Browsing All Posts filed under »Metaphysics«

Grieving a Life That is Not

December 9, 2018 by

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While completing the requirements for my terminal MA, I imagined the future prospects for a successful junior researcher. Years before, I left a decade-long career to return to school. As a graduate student, I earned money in the service industry, working late into early morning hours to contribute financially to our growing family. Daytime activities […]

Discovery and Invention Part I: Distinctions and Notations

December 6, 2018 by

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In this three part (probably) series, I’m going to look at the notions of invention and discovery as they relate to how we think about mathematics and logic. In this first post, I’m going to set up the distinction between discovery and invention as I see it, and then talk about whether systems of notation for […]

Frege and Hume at Thanksgiving

October 2, 2018 by

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It’s almost Thanksgiving here in Canada, so here’s a thanksgiving themed post about concepts from Frege and Neo-logicism. In his Grundlagen (1884), Frege proposes that the number that belongs to two concepts is the same just in case the objects falling under those concepts can be correlated one-to-one (i.e. they’re equinumerous). The formalization of that claim is […]

Truth and meaning in the age of Trump

July 18, 2018 by

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I learned philosophy of language in the dogmatic antiquity of a couple of years ago. Many of my colleagues and senior philosophers seem still to cling to these dogmas, like “a sentence is made true by its disquotation.” In the now-times, though, it seems especially important to show where we went wrong in developing our […]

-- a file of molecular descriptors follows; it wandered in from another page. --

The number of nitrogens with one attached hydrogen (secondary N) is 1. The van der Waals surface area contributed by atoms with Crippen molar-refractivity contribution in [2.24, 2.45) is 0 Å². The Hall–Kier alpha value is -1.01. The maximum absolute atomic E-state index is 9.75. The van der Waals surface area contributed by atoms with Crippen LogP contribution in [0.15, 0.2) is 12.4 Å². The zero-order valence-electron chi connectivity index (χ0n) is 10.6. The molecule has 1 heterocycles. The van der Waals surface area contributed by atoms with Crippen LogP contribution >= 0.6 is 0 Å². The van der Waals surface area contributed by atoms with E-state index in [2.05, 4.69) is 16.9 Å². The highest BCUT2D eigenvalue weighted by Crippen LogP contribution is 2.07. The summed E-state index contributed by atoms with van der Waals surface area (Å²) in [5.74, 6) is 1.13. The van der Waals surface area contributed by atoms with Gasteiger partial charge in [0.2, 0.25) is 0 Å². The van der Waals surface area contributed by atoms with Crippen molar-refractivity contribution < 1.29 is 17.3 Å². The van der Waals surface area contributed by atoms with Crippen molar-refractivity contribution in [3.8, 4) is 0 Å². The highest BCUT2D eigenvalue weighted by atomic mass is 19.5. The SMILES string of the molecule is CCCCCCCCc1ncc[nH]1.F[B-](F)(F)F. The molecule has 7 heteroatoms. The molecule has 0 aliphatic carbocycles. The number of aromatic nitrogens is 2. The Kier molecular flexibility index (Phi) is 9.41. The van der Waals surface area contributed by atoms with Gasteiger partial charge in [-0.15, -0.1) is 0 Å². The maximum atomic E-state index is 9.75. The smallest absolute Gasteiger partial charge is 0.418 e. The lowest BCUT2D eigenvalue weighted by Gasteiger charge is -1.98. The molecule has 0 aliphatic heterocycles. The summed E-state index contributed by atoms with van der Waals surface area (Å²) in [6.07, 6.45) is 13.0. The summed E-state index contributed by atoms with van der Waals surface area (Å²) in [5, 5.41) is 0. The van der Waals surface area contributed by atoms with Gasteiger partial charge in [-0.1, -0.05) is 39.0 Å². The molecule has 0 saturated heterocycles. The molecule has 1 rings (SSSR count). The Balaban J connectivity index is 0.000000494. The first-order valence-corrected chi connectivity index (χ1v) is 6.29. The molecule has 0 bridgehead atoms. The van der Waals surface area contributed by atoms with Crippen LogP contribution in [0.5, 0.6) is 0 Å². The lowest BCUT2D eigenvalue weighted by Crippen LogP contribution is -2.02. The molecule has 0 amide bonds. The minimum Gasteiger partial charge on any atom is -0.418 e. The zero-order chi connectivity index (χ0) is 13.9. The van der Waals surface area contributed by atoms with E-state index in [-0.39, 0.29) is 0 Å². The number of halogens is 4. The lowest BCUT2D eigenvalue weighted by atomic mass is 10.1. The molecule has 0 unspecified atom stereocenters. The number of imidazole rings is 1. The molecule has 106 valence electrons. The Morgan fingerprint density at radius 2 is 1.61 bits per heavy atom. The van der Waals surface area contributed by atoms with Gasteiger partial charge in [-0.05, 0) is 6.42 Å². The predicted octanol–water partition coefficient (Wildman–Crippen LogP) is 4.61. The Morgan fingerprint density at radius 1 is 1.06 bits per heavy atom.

On Patches and Patterns: Local Knowledge and Scientific Success

May 3, 2018 by

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It’s often said that science strives towards generality, looking for laws and principles about reality that admit of no exceptions, or as few as possible. Some even go as far as saying that unity is a standard of scientific success, that an ideal scientific knowledge would be one simple, unifying, and universal theory of everything. […]

Metaphysics: The Good, The Bad, and The Harmful?

September 28, 2017 by

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Recently I began a postdoctoral research position at the University of Calgary with the project From Biological Practice to Scientific Metaphysics.  I (along with Oliver Lean) was asked to present Amanda Bryant’s paper entitled, “Keep the chickens cooped: the epistemic inadequacy of free range metaphysics” (2017) as part of a graduate seminar taught by Ken […]

The “But you can’t do that!” gambit, rejected

August 14, 2017 by

Comments Off on The “But you can’t do that!” gambit, rejected

It is common enough to run across arguments talking about how certain sorts of philosophical positions have corrupted the modern academy, destroying an intellectual commitment to truth in favor of some other set of values. These claims have come up regularly in disputes over "the atheistic worldview," post-modernism, and moral relativism.